The Newest Franken-Finance Creation: Liquidity Derivatives
This latest attempt at selling "end-of-the-world insurance" makes Felix Salmon of Reuters wonder if financial markets will ever learn that these derivatives almost inevitably have market-altering consequences. But both Merkel and Salmon briefly touch on a point worth exploring more -- that not all risks can be hedged, regardless of how many clever new derivatives are created.
An Added Layer of Complexity
The end goal of a liquidity derivative would be to compensate a borrower unable to access financing because of a systemic event. Of course, the reason a borrower would need to be compensated in such a circumstance is that they have short-term loans that need to be rolled over, and troubled credit markets could prevent that (or at least make it very costly). But using short-term loans and buying a liquidity derivative designed to hedge funding costs adds a layer of complexity to managing cash flow, and financial complexity is something generally worth avoiding.
A much simpler way to hedge this risk is to borrow at longer maturity dates so that a company's financial position is never dependent on the ability to borrow money cheaply at any single point in time. Longer-term loans carry higher interest rates, especially in when, like now, there's a steep yield curve. That's why there's a temptation to push the envelope and take short-term loans. Still, it makes more sense to borrow long and pay a higher interest rate than to try to save on interest expenses while also taking on the counterparty risks inherent in dealing with an untested derivatives market.
Evaluating potential sellers of liquidity is difficult, because the effects of being short liquidity can create a negative feedback loop. While it's tempting to view liquidity derivatives as end-of-the-world insurance and think nobody would ever actually have to pay out on them, they could easily kill a marginal institution.
As hedge fund group D.E. Shaw explains in a note on "Time Portals and Other Illusions," a company that was hypothetically selling credit default swaps on itself would have to make cash payments as collateral if its own bonds declined in value. This cash outflow could easily precipitate another decline in its own bonds due to the weaker cash position, leading to a further deterioration in the cash position.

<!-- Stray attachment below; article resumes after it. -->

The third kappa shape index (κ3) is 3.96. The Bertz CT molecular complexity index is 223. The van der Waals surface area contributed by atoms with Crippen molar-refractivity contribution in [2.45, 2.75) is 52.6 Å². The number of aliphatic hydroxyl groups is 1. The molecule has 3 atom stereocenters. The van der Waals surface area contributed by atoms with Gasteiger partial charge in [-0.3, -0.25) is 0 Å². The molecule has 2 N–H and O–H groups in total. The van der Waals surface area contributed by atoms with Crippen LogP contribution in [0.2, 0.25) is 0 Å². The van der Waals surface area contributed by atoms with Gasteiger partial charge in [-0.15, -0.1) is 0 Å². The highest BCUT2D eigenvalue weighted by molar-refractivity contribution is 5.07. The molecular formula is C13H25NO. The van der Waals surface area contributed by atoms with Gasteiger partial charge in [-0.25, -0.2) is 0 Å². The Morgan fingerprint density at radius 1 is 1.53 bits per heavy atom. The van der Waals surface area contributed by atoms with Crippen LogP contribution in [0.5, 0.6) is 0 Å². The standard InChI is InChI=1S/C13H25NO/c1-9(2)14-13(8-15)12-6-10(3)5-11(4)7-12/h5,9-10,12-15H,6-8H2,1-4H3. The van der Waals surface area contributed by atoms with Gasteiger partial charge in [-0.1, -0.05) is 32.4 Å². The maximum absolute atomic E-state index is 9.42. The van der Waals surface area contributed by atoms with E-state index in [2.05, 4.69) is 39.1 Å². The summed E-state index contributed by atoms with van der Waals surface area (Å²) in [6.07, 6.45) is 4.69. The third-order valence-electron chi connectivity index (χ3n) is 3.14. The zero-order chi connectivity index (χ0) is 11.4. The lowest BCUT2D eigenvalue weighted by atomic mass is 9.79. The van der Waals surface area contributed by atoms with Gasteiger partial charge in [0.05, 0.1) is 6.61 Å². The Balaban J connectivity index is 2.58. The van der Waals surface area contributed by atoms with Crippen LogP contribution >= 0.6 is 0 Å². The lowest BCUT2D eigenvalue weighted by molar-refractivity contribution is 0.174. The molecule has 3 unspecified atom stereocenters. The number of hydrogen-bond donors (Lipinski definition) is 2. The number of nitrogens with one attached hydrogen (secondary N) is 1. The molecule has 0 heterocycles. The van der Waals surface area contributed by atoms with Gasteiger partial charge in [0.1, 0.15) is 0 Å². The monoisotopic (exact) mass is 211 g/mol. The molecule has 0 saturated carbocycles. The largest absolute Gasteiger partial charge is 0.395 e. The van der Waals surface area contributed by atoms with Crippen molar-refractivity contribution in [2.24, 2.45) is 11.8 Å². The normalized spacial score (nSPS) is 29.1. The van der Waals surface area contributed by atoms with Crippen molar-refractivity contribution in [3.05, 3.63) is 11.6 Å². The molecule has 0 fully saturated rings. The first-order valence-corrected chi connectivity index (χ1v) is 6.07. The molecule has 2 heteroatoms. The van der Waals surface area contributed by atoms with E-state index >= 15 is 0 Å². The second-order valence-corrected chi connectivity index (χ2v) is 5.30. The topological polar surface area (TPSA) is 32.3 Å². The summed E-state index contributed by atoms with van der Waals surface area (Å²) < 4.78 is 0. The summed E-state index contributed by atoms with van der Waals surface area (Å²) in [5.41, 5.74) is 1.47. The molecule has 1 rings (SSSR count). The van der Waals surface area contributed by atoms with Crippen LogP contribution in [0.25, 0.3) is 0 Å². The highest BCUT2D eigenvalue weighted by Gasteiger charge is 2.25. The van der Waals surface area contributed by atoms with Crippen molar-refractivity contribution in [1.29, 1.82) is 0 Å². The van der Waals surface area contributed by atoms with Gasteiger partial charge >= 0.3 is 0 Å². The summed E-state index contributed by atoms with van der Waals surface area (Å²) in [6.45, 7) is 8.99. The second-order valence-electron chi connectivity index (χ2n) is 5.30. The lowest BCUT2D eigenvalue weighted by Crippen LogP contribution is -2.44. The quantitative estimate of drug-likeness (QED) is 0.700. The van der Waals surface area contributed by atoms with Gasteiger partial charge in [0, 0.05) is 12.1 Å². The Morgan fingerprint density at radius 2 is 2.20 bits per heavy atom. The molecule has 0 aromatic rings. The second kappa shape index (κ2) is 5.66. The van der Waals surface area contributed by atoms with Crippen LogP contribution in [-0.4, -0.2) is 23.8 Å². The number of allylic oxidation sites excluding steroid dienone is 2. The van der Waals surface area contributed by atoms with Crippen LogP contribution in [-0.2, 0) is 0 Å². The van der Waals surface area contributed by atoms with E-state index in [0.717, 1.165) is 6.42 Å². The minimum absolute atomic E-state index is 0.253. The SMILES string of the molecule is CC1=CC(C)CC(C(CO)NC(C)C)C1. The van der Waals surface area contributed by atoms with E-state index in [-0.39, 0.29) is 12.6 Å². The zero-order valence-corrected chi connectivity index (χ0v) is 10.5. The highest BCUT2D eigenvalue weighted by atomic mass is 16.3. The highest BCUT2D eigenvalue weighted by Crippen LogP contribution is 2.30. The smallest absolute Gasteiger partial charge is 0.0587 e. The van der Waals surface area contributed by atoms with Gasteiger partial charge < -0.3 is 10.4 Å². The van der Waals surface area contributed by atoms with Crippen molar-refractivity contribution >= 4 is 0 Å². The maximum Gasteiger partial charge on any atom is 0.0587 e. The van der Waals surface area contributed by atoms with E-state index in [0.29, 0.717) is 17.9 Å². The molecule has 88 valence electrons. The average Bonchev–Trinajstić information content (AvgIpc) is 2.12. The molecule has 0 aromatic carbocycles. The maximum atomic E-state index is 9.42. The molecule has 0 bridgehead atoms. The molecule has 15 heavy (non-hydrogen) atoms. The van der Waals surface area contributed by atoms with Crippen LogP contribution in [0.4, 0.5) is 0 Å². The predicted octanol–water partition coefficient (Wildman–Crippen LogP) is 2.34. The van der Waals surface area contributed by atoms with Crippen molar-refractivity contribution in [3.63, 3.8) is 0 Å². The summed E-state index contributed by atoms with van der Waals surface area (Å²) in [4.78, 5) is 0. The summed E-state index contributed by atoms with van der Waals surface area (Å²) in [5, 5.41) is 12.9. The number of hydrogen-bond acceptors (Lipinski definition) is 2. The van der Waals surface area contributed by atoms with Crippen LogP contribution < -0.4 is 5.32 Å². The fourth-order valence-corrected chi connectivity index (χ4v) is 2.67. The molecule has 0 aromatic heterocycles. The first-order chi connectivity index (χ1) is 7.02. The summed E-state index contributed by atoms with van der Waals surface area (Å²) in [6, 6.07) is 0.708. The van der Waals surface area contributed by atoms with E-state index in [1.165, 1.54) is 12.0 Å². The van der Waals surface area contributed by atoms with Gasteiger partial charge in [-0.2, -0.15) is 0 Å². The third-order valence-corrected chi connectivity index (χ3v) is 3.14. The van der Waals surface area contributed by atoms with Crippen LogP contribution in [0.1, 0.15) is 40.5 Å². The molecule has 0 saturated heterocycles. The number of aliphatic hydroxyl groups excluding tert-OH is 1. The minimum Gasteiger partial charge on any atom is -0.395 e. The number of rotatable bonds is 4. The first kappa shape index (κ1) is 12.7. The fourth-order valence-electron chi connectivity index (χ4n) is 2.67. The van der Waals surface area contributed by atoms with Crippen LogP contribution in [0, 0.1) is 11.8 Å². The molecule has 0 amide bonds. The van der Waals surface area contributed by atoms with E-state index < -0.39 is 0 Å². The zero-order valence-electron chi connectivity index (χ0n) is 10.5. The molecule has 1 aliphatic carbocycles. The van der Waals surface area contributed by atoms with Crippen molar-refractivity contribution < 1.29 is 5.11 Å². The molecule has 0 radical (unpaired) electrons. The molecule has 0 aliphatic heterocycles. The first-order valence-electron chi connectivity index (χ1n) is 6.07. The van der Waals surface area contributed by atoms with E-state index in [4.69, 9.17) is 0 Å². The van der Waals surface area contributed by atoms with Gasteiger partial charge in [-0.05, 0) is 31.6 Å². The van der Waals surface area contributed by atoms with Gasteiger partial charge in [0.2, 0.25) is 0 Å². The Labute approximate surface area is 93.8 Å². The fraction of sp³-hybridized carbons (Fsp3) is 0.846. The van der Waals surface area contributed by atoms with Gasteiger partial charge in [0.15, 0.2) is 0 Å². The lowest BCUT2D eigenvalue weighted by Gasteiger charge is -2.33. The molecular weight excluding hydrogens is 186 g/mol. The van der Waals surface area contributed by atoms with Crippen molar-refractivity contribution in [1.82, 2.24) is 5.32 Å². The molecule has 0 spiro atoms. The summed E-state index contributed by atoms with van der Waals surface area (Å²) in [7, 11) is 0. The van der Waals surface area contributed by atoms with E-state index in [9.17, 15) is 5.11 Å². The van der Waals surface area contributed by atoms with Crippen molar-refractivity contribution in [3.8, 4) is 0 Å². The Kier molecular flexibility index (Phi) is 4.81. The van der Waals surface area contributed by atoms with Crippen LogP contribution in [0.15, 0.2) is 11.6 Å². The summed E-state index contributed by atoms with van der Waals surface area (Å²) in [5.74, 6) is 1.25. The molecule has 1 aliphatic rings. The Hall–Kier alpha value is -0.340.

Repeating a Familiar Mistake
The same situation would exist with liquidity derivatives: A firm that appears as well-capitalized as possible, by having to deliver cash in troubled times, could end up insolvent precisely because of its dealings in liquidity derivatives. All this trouble would likely earn the seller a few dozen basis points (hundredths of a percent). Essentially, buyers of liquidity derivatives would be making exactly the same error in reaching for that last sliver of yield that went on with subprime mortgages, or from sellers of credit default swaps collecting small premiums while taking on huge liabilities.
Some derivatives are useful and help companies hedge events to legitimately manage risk: Currency and commodities derivatives come to mind. Others are simply an outgrowth of the financial Establishment trying to substitute derivatives for thoughtfulness in areas like managing credit risk or financial position. Those exist for dubious reasons, and in the case of credit default swaps, came due at great cost to many through the irresponsibility of a few.
We can only hope that the principle of systemic stability can be placed before the principle of squeezing out every drop of trading revenue possible, and a similar scenario that we've seen other derivatives won't be allowed to unfold with liquidity derivatives.